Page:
paper hearts // silver trees ft. bailey jehl
Warning: If you’re not – in any way – into sappy stuff, might as well just make a U-turn now because I took the risk of writing this, knowing darn well that I might end up sobbing.
Where do I start? Oh yes. University. New life. New world. New people to meet. New names to be memorised. All happening in a matter of less than 72 hours.
When I was 16 / 17 years old, I had set my goals crystal clear; graduate high school with great exam results, get into university to further my studies in a particular course that I’m interested in, get a degree, get a job, money, travel the world, so on and so forth. God, was I determined.
Time passed by and now it’s coming one by one at a considerably fast pace that I have come to wish there was a ‘pause’ button so that I could just take a nap and a break from life for approximately 10 years.
I’m thankful to have been accepted into a course that I have always looked forward to enrolling in. I’m thrilled to start learning new things and experiencing a different kind of life; a breath of fresh air (I hope it’s also literally). Still, my heart does feel heavy to leave home and this small, unsung town where there’s a lot to love yet so much to complain about. Alas, reality is cruel. It doesn’t poke you. It smacks you in the face like a proper greeting it is.
I know I’ll still be coming home for breaks and whatnot but I have never been far away from home for more than four days so people, bear with me.
You were five years old, crying over broken crayons and having ridiculous ambitions like being a “princess” and “Power Ranger” when you grow up, thinking those are the best ambitions ever!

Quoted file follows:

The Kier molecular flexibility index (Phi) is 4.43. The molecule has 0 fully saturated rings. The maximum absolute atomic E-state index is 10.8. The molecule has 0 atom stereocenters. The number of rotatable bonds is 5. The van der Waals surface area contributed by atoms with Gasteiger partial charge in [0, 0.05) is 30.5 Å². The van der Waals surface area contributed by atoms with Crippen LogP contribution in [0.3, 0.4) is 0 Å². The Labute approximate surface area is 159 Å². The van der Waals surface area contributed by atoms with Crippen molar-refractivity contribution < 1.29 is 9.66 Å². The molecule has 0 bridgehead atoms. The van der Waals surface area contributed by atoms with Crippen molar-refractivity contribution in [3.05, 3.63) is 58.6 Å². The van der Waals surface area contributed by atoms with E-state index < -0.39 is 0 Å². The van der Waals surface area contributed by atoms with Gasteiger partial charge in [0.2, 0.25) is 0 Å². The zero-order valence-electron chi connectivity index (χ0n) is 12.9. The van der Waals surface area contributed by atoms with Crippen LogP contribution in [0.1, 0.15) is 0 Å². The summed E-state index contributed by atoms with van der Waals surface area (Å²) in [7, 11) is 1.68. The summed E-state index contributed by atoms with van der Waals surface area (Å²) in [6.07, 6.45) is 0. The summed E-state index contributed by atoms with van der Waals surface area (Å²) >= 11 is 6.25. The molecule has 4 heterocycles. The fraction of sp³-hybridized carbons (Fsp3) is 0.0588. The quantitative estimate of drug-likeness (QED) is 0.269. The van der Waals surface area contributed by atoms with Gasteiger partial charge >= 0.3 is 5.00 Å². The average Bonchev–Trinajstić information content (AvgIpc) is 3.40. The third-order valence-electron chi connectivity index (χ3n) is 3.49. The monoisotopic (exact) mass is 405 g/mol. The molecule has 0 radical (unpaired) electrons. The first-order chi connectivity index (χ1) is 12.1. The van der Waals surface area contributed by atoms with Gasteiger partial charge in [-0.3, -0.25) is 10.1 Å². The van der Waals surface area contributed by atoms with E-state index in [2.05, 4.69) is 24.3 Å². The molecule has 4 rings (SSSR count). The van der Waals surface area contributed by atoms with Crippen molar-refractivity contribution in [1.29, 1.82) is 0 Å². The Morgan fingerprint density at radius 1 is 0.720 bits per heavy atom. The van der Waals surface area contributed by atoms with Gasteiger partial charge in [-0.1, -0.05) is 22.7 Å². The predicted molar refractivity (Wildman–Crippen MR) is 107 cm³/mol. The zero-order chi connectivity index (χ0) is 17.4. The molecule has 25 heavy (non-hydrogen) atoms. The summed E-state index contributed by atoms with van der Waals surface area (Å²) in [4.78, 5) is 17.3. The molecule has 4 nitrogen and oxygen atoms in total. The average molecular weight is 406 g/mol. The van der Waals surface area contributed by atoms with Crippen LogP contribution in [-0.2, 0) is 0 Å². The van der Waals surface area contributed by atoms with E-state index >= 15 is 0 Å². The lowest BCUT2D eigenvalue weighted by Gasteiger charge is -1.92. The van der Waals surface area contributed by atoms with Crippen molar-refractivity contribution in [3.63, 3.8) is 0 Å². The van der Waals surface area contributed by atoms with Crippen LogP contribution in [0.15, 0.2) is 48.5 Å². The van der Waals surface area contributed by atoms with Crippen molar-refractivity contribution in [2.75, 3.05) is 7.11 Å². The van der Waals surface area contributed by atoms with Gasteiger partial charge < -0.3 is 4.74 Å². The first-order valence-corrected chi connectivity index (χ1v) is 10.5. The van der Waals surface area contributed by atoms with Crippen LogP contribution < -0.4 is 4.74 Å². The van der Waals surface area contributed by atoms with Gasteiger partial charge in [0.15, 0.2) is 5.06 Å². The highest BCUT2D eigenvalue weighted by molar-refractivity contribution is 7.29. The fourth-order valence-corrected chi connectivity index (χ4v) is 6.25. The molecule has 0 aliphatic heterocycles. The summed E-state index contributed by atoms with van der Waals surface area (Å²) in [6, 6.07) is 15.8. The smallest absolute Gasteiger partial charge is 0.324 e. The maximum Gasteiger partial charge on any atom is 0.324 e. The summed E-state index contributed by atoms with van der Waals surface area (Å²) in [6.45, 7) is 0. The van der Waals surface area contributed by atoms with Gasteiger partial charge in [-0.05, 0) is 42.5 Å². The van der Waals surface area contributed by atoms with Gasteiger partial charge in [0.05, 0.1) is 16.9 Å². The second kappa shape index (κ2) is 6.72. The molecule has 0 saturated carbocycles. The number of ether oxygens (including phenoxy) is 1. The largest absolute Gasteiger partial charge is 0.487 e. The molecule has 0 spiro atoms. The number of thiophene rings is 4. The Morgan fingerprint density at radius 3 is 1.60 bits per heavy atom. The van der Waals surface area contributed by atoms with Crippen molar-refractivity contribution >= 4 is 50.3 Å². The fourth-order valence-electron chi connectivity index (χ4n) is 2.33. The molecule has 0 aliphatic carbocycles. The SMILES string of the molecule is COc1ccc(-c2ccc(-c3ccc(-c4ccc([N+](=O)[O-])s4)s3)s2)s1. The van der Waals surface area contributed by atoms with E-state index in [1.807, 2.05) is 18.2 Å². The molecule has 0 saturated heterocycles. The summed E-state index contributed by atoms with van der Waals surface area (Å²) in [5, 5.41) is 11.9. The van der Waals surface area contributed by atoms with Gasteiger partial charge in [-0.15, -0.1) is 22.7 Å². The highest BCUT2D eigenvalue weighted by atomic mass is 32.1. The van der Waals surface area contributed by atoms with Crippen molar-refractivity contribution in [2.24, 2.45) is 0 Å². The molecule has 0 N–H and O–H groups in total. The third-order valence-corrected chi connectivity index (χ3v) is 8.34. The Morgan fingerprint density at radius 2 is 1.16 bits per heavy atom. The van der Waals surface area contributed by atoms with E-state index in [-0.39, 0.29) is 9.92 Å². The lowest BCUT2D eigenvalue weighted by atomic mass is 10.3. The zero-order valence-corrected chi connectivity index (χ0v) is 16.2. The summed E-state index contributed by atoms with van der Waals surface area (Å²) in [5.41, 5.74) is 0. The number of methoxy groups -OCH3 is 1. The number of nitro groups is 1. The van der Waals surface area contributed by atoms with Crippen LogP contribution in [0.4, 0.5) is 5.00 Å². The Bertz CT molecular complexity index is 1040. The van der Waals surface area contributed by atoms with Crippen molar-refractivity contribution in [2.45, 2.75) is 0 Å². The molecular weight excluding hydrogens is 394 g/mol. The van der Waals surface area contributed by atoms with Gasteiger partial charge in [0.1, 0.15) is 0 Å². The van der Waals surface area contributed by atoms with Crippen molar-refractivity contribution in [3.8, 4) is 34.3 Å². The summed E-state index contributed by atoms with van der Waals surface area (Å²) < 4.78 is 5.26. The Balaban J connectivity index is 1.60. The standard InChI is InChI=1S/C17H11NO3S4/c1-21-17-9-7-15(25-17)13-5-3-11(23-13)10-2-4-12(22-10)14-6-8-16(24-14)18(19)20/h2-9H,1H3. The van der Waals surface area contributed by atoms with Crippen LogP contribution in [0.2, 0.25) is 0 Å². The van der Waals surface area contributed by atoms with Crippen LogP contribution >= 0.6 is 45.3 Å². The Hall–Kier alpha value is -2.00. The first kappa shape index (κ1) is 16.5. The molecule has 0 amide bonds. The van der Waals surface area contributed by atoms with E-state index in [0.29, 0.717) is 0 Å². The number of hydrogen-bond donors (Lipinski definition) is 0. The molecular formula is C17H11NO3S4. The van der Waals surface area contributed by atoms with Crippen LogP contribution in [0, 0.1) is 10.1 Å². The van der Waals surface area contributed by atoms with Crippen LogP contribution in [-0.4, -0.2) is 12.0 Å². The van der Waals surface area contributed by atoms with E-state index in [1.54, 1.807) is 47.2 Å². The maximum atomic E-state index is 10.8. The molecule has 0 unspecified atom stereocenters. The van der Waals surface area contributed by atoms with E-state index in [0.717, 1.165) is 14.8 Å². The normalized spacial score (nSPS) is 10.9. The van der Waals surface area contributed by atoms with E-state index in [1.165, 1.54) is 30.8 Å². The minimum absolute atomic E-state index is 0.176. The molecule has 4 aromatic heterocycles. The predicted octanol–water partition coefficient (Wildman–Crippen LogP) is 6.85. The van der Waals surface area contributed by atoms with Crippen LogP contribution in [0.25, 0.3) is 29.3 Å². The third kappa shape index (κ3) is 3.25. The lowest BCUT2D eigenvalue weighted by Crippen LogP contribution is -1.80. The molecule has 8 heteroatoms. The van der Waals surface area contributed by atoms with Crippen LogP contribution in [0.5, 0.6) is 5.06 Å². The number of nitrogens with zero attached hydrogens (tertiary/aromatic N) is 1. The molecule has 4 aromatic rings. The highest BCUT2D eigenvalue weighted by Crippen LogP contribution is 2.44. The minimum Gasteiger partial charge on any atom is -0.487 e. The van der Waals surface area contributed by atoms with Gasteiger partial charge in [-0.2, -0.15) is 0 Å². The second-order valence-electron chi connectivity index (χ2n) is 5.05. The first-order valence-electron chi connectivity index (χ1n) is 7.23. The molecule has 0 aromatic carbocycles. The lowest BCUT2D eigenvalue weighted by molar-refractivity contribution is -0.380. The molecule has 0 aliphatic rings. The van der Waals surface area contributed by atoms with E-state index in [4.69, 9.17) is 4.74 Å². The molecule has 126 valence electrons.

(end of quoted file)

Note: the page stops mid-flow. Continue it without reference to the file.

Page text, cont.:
At the age of five, you thought broken crayons were the most depressing thing. You had absolutely no idea what you would be so agitated and wary about at the age of 18. Suddenly you’re 18, you’re leaving home for university and you start to wish you’re five years old again, with broken crayons in your hands.
There are a few things that I’m glad to leave behind and bid ‘sayonara’ to but mostly I’m going to miss the people and things I love. Like my parents; the actual loves of my life whom I have spent more than 18 years with, the two people who really know me, my queer habits, my tendency to fall asleep without taking my glasses off and how much coffee I consume in one day. Like my book shelf that I’m practically married to and can’t go a day without staring lovingly at; I’ll miss going through the pages of each book and taking in the scent of it. Like how I open my bedroom windows every morning after waking up because I can’t stand not having it opened. Like seeing my father get in the car to go to work. Like watching variety shows with my mother while we fold clothes or have meals together. Like driving around town with her while I play my favourite albums and whether she likes it or not, I don’t turn down the volume (she doesn’t complain, thank God). Like going out for dinner with my parents and we always take time to order our meals. Like seeing the colours of the sky during sunset. Like how the town looks like at night; half awake, half asleep but everything is still so beautiful. Like the street lights. Like watching TV shows with my father and we would both get so absorbed. Like my mother waking up to find out that I’m still not asleep at 2 a.m and questioning me after breakfast. Like hanging out with my friends. Shoot, I’ll even miss my high school years.
Still, I know there’s a lot ahead, waiting to be discovered and experienced. New things to fall in love with – and though I am not completely ready, eventually I will be.